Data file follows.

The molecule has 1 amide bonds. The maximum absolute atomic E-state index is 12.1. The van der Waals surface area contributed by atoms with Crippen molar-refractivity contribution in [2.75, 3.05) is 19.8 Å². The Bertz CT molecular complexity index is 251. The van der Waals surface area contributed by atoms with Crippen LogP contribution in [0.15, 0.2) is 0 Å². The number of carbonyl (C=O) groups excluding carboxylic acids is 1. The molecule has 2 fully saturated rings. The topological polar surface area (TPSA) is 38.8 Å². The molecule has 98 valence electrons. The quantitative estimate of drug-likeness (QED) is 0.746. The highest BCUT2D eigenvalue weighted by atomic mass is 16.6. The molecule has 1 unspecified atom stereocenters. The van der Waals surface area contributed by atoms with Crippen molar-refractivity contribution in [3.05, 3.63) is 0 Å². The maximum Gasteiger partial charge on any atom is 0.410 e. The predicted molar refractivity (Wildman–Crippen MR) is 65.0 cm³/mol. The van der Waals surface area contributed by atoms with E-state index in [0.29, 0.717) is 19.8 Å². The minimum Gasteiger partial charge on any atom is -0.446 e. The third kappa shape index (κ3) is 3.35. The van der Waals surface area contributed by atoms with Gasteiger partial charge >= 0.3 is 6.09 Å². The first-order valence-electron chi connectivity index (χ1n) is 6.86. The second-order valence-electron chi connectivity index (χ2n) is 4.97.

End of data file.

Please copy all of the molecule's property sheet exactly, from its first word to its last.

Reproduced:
The molecule has 1 amide bonds. The maximum absolute atomic E-state index is 12.1. The van der Waals surface area contributed by atoms with Crippen molar-refractivity contribution in [2.75, 3.05) is 19.8 Å². The Bertz CT molecular complexity index is 251. The van der Waals surface area contributed by atoms with Crippen LogP contribution in [0.15, 0.2) is 0 Å². The number of carbonyl (C=O) groups excluding carboxylic acids is 1. The molecule has 2 fully saturated rings. The topological polar surface area (TPSA) is 38.8 Å². The molecule has 98 valence electrons. The quantitative estimate of drug-likeness (QED) is 0.746. The highest BCUT2D eigenvalue weighted by atomic mass is 16.6. The molecule has 1 unspecified atom stereocenters. The van der Waals surface area contributed by atoms with Crippen molar-refractivity contribution in [3.05, 3.63) is 0 Å². The maximum Gasteiger partial charge on any atom is 0.410 e. The predicted molar refractivity (Wildman–Crippen MR) is 65.0 cm³/mol. The van der Waals surface area contributed by atoms with E-state index in [0.29, 0.717) is 19.8 Å². The minimum Gasteiger partial charge on any atom is -0.446 e. The third kappa shape index (κ3) is 3.35. The van der Waals surface area contributed by atoms with Gasteiger partial charge >= 0.3 is 6.09 Å². The first-order valence-electron chi connectivity index (χ1n) is 6.86. The second-order valence-electron chi connectivity index (χ2n) is 4.97.